Published 19 November 2021
by Molly Wade
In September 2020, amid relentless restrictions and unpredictable lockdowns, Sam Best and Harry Dyer set out to launch Shrub, a supplier connecting small, ethical, sustainable growers with some of the best restaurants in London and Sussex.
We met whilst working in the industry and saw first-hand that high quality produce from small scale farms wasn’t getting where it needed to go. We noticed the demand for local, seasonal, ethically grown produce was skyrocketing in light of COVID-19 and so in September 2020 we decided to take a leap, rent a van and bridge the gap between fantastic produce and London restaurants.
We took the time to talk to people in the industry. Everyone was having a reset and a rethink and big part of that was where we are getting our food from. Chefs have pretty wild schedules so we made the most of their free time, starting conversations about the future and what we could do to provide them with the best produce, not only in terms of quality but also sustainability. Some of the restaurants we worked with in the early days also gave us the opportunity to set up market stalls to supply their local community – Barge East, Hackney and Deli 22, Dulwich – which helped us to maintain spend with the farmers.
The venues we work with range from top restaurants to lesser known cafes, but they all united in understanding that every penny spent on our farmers produce is pushing sustainability in hospitality forward. All the farms we work with are small scale, ethical, sustainable growers and producers and most of them concentrate on a niche meaning they are true masters of their trade.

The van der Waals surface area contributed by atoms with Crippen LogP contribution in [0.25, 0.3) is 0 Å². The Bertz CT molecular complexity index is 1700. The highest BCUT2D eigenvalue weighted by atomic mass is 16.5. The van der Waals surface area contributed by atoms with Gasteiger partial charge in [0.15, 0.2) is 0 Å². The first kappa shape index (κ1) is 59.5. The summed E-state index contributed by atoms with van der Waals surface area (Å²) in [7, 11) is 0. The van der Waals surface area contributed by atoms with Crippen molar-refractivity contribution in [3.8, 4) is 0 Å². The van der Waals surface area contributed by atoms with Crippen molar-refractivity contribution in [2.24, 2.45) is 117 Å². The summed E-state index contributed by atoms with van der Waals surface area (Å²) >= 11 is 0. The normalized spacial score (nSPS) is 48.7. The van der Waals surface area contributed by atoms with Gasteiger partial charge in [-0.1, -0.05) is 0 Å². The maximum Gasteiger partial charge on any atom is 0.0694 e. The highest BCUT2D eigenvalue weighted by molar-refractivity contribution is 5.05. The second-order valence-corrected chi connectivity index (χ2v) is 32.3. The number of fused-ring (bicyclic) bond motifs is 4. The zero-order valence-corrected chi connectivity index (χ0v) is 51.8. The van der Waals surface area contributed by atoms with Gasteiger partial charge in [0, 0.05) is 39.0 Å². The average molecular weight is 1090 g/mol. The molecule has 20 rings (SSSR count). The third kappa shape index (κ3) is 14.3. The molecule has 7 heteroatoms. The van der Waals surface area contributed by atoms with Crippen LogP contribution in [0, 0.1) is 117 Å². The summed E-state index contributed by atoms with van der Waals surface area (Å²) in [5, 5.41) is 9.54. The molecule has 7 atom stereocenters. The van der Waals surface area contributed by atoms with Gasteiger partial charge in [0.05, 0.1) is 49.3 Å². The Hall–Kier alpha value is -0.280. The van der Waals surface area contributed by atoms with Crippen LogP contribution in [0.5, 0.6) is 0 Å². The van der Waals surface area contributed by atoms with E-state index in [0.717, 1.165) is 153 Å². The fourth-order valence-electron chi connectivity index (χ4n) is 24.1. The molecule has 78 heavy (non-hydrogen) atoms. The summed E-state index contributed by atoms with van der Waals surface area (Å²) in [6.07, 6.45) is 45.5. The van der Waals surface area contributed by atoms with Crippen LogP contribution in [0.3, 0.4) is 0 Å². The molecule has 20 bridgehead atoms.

Total transparency. We ensure all our restaurants know exactly which farms our produce is coming from. We have very close relationships and honest, frank conversations with our restaurants and farmers alike which is at the heart of what we do. Going exclusively organic isn’t necessarily a guarantee of quality. We go further and understand all the practises and decisions all farmers make. Some of our most exclusive and high-quality producers aren’t certified in anything at all but their practices far exceed those with a very long list of credentials. (Not to say there isn’t a place for regulatory certification, there is).
The people we work with know this is part and parcel of using quality produce and are pretty understanding. There’s a bit of lead time with our orders so we have enough time to let chefs know when a delivery won’t be possible and give them as many options as we can. It’s all about putting out fires and working around the issue. We’re steadily striking the balance between customer satisfaction and consistent produce.
With the nature of what we do we understand scalability is limited and to be honest we aren’t interested in that. For us it’s more about giving the farmers we work with a fair price and a market to restaurants in which we hope we can grow collectively. Expansion to us is also reflected in looking at other parts of the food industry that need changing and wider countryside management. There’s so much to be done and so much to talk about, it’s really exciting. We are always open to the next opportunity and have just launched dairy from Northiam who have a pasture fed, mix breed herd from Sussex and Kent.
Jerusalem artichokes and the humble parsnip from Laines Organic Farm, Cuckfield.